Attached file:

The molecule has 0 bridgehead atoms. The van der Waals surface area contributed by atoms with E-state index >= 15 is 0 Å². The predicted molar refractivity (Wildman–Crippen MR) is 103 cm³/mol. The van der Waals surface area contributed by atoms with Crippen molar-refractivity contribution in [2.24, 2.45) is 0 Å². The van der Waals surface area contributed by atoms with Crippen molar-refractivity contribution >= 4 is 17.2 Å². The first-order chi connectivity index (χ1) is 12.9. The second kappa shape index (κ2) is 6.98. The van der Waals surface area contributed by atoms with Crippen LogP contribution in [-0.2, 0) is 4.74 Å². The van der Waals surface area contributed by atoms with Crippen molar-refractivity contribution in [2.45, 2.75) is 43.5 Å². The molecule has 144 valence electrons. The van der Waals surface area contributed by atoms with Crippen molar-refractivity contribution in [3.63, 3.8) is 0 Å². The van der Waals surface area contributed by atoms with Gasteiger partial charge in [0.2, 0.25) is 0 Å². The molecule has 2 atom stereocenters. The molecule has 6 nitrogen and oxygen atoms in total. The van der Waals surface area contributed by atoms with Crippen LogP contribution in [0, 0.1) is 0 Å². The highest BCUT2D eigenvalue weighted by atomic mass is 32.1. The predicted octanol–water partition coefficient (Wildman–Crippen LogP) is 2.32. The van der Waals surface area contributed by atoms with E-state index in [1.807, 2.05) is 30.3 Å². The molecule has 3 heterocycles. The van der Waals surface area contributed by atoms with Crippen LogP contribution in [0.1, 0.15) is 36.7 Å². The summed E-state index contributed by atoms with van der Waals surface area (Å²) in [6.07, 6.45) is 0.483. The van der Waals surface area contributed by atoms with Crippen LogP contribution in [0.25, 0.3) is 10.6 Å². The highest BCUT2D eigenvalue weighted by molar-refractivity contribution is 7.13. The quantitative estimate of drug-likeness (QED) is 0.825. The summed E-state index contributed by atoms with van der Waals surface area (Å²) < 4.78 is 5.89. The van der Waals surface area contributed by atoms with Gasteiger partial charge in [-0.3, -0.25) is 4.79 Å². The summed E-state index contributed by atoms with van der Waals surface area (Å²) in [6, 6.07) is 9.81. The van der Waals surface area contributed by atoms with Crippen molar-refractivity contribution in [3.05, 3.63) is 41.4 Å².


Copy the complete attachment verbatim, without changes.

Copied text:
The molecule has 0 bridgehead atoms. The van der Waals surface area contributed by atoms with E-state index >= 15 is 0 Å². The predicted molar refractivity (Wildman–Crippen MR) is 103 cm³/mol. The van der Waals surface area contributed by atoms with Crippen molar-refractivity contribution in [2.24, 2.45) is 0 Å². The van der Waals surface area contributed by atoms with Crippen molar-refractivity contribution >= 4 is 17.2 Å². The first-order chi connectivity index (χ1) is 12.9. The second kappa shape index (κ2) is 6.98. The van der Waals surface area contributed by atoms with Crippen LogP contribution in [-0.2, 0) is 4.74 Å². The van der Waals surface area contributed by atoms with Crippen molar-refractivity contribution in [2.45, 2.75) is 43.5 Å². The molecule has 144 valence electrons. The van der Waals surface area contributed by atoms with Crippen molar-refractivity contribution in [3.63, 3.8) is 0 Å². The van der Waals surface area contributed by atoms with Gasteiger partial charge in [0.2, 0.25) is 0 Å². The molecule has 2 atom stereocenters. The molecule has 6 nitrogen and oxygen atoms in total. The van der Waals surface area contributed by atoms with Crippen LogP contribution in [0, 0.1) is 0 Å². The highest BCUT2D eigenvalue weighted by atomic mass is 32.1. The predicted octanol–water partition coefficient (Wildman–Crippen LogP) is 2.32. The van der Waals surface area contributed by atoms with E-state index in [1.807, 2.05) is 30.3 Å². The molecule has 3 heterocycles. The van der Waals surface area contributed by atoms with Crippen LogP contribution in [0.1, 0.15) is 36.7 Å². The summed E-state index contributed by atoms with van der Waals surface area (Å²) in [6.07, 6.45) is 0.483. The van der Waals surface area contributed by atoms with Crippen LogP contribution in [0.25, 0.3) is 10.6 Å². The highest BCUT2D eigenvalue weighted by molar-refractivity contribution is 7.13. The quantitative estimate of drug-likeness (QED) is 0.825. The summed E-state index contributed by atoms with van der Waals surface area (Å²) < 4.78 is 5.89. The van der Waals surface area contributed by atoms with Gasteiger partial charge in [-0.3, -0.25) is 4.79 Å². The summed E-state index contributed by atoms with van der Waals surface area (Å²) in [6, 6.07) is 9.81. The van der Waals surface area contributed by atoms with Crippen molar-refractivity contribution in [3.05, 3.63) is 41.4 Å².